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 +0  (nbme20#36)

In the pancreas' beta cells, proinsulin splits apart to form one molecule of C-peptide and one molecule of insulin.

C-peptide testing can be used to help evaluate the production of insulin made by the body (endogenous) and to help differentiate it from insulin that is not produced by the body but is taken exogenously and so does not generate C-peptide.


 +2  (nbme20#8)

Atrophy in myocytes. Atrophy is due to cytoskeleton degradation via ubiquitin-proteasome pathway.

Polyubiquitination: The binding of many ubiquitin molecules to the same target protein. Polyubiquitination of proteins is the triggering signal that leads to degradation of the protein in the proteasome. It is polyubiquitination that constitutes the "kiss of death" for the protein.


 -1  (nbme20#40)

It's called patient consent, you've probably heard of it


 +0  (nbme20#4)

Patient has infectious mono. Atypical lymphocytes (reactive CD8+ T-cells) are seen on blood smear for infectious mono.





Subcomments ...

submitted by neonem(262),

Alcohol withdrawal leads to a sympathetic-hyperactivity-like syndrome with tremors, HTN, insomnia, GI upset, diaphoresis, and mild agitation 3-36 hours after the last drink. There is a similar, but usually slightly later, overlap of withdrawal seizures 6-48 hours after the last drink.

katsu  Alcohol withdrawal sx (p. 554 FA 2018) Time from last drink: 3–36 hr: tremors, insomnia, GI upset, diaphoresis, mild agitation 6–48 hr: withdrawal seizures 12–48 hr: alcoholic hallucinosis (usually visual) 48–96 hr: delirium tremens (DTs) Treatment: benzodiazepine +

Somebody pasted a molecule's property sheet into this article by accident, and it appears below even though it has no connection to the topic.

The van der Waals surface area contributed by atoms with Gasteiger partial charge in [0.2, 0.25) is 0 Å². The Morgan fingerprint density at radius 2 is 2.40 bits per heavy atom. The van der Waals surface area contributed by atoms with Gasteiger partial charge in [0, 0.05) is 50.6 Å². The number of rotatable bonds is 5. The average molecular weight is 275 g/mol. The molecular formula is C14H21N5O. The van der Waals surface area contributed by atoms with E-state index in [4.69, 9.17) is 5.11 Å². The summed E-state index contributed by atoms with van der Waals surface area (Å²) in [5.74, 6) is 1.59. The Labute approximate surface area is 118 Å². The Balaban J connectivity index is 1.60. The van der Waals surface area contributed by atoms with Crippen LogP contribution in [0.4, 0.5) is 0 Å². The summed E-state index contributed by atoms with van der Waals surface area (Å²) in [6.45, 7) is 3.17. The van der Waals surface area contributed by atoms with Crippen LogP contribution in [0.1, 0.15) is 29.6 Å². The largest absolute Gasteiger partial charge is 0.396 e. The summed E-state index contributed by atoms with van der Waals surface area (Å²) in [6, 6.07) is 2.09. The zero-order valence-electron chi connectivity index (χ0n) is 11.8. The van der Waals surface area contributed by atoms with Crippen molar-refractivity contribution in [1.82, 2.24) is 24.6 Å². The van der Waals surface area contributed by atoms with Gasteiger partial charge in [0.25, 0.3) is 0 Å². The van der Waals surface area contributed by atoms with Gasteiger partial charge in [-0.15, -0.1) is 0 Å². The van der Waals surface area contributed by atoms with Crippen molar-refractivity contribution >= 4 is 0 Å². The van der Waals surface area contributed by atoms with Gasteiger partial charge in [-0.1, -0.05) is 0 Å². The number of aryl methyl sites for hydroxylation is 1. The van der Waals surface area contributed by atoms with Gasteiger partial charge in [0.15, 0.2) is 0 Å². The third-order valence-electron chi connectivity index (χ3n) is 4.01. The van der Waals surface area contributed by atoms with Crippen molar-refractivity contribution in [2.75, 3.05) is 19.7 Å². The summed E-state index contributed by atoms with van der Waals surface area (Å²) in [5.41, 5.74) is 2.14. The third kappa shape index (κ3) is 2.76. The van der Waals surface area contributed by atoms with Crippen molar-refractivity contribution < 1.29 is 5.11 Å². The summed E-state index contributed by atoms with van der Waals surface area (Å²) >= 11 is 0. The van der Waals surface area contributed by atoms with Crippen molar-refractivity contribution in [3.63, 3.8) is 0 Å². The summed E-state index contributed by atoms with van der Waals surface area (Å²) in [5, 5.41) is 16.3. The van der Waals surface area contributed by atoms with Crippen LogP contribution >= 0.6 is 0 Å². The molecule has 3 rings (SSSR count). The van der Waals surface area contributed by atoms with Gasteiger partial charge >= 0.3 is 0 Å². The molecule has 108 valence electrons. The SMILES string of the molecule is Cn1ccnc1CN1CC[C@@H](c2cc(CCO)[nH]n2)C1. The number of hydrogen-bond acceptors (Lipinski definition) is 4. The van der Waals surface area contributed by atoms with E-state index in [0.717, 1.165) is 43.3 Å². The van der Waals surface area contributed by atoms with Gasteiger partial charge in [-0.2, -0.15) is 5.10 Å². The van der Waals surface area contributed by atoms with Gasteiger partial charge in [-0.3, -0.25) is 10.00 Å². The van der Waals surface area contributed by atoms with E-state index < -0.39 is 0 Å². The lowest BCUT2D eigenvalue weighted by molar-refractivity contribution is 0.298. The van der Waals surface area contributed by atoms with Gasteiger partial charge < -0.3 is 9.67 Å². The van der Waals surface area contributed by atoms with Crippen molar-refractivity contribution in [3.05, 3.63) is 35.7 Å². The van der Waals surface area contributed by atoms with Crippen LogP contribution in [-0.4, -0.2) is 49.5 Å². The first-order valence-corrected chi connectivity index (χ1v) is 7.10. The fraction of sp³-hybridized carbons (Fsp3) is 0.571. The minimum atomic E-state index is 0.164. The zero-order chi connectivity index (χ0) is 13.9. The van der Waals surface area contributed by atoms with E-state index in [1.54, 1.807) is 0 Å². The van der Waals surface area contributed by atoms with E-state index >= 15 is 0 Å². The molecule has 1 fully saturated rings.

submitted by hayayah(413),

Most common cause of gastric outlet obstruction in infants. Palpable olive-shaped mass in epigastric region, visible peristaltic waves, and nonbilious projectile vomiting at ∼2–6 weeks old.

Ultrasound shows thickened and lengthened pylorus. Treatment is surgical incision (pyloromyotomy).

katsu  FA 2019 p. 353: Most common cause of gastric outlet obstruction in infants (1:600). Palpable olive-shaped mass in epigastric region, visible peristaltic waves, and nonbilious projectile vomiting at ∼ 2–6 weeks old. More common in firstborn males; associated with exposure to macrolides. Results in hypokalemic hypochloremic metabolic alkalosis (2° to vomiting of gastric acid and subsequent volume contraction). Ultrasound shows thickened and lengthened pylorus. Treatment is surgical incision (pyloromyotomy). +  


submitted by ms2991(2),

FA 2018 page 165--> EBV is "associated with lymphoproliferative disease in transplant patients"

katsu  EBV also targets B lymphocytes +  


submitted by lianallado(2),

This patient presents with a mitochondrial myopathy since the disorder is inherited from the mother. Mitochondrial myopathies show “ragged red fibers” on muscle biopsy due to the accumulation of diseased mitochondria in the subsarcolemma of the muscle fiber.

katsu  Mitochondrial myopathies—rare disorders; often present with myopathy, lactic acidosis, and CNS disease, eg, MELAS syndrome (mitochondrial encephalomyopathy, lactic acidosis, and stroke-like episodes). 2° to failure in oxidative phosphorylation. Muscle biopsy often shows “ragged red fibers” (due to accumulation of diseased mitochondria). +